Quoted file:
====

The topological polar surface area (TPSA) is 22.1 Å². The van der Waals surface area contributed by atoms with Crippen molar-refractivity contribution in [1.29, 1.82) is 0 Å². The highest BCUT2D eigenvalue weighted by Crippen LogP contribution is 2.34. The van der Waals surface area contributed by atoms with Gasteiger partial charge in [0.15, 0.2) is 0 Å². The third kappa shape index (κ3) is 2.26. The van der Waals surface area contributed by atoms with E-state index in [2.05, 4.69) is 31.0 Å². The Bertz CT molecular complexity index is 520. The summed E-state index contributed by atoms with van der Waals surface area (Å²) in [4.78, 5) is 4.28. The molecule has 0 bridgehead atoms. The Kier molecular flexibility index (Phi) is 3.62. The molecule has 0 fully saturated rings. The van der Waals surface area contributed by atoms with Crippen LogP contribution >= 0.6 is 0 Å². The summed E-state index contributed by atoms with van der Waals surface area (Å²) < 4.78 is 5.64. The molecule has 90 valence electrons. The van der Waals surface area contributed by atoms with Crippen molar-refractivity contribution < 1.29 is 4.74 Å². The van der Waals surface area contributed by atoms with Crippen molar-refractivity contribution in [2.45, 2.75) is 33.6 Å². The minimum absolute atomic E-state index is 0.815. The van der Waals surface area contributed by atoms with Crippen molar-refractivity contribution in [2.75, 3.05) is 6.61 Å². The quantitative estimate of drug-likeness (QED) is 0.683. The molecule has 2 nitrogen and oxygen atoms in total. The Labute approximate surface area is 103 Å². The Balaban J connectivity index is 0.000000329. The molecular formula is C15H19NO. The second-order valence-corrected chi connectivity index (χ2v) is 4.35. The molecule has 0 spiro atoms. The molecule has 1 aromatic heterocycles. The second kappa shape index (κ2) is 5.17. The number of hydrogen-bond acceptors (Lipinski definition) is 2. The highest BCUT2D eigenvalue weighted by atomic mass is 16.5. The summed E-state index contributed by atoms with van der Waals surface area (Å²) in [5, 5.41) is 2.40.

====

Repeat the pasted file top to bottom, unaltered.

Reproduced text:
The topological polar surface area (TPSA) is 22.1 Å². The van der Waals surface area contributed by atoms with Crippen molar-refractivity contribution in [1.29, 1.82) is 0 Å². The highest BCUT2D eigenvalue weighted by Crippen LogP contribution is 2.34. The van der Waals surface area contributed by atoms with Gasteiger partial charge in [0.15, 0.2) is 0 Å². The third kappa shape index (κ3) is 2.26. The van der Waals surface area contributed by atoms with E-state index in [2.05, 4.69) is 31.0 Å². The Bertz CT molecular complexity index is 520. The summed E-state index contributed by atoms with van der Waals surface area (Å²) in [4.78, 5) is 4.28. The molecule has 0 bridgehead atoms. The Kier molecular flexibility index (Phi) is 3.62. The molecule has 0 fully saturated rings. The van der Waals surface area contributed by atoms with Crippen LogP contribution >= 0.6 is 0 Å². The summed E-state index contributed by atoms with van der Waals surface area (Å²) < 4.78 is 5.64. The molecule has 90 valence electrons. The van der Waals surface area contributed by atoms with Crippen molar-refractivity contribution < 1.29 is 4.74 Å². The van der Waals surface area contributed by atoms with Crippen molar-refractivity contribution in [2.45, 2.75) is 33.6 Å². The minimum absolute atomic E-state index is 0.815. The van der Waals surface area contributed by atoms with Crippen molar-refractivity contribution in [2.75, 3.05) is 6.61 Å². The quantitative estimate of drug-likeness (QED) is 0.683. The molecule has 2 nitrogen and oxygen atoms in total. The Labute approximate surface area is 103 Å². The Balaban J connectivity index is 0.000000329. The molecular formula is C15H19NO. The second-order valence-corrected chi connectivity index (χ2v) is 4.35. The molecule has 0 spiro atoms. The molecule has 1 aromatic heterocycles. The second kappa shape index (κ2) is 5.17. The number of hydrogen-bond acceptors (Lipinski definition) is 2. The highest BCUT2D eigenvalue weighted by atomic mass is 16.5. The summed E-state index contributed by atoms with van der Waals surface area (Å²) in [5, 5.41) is 2.40.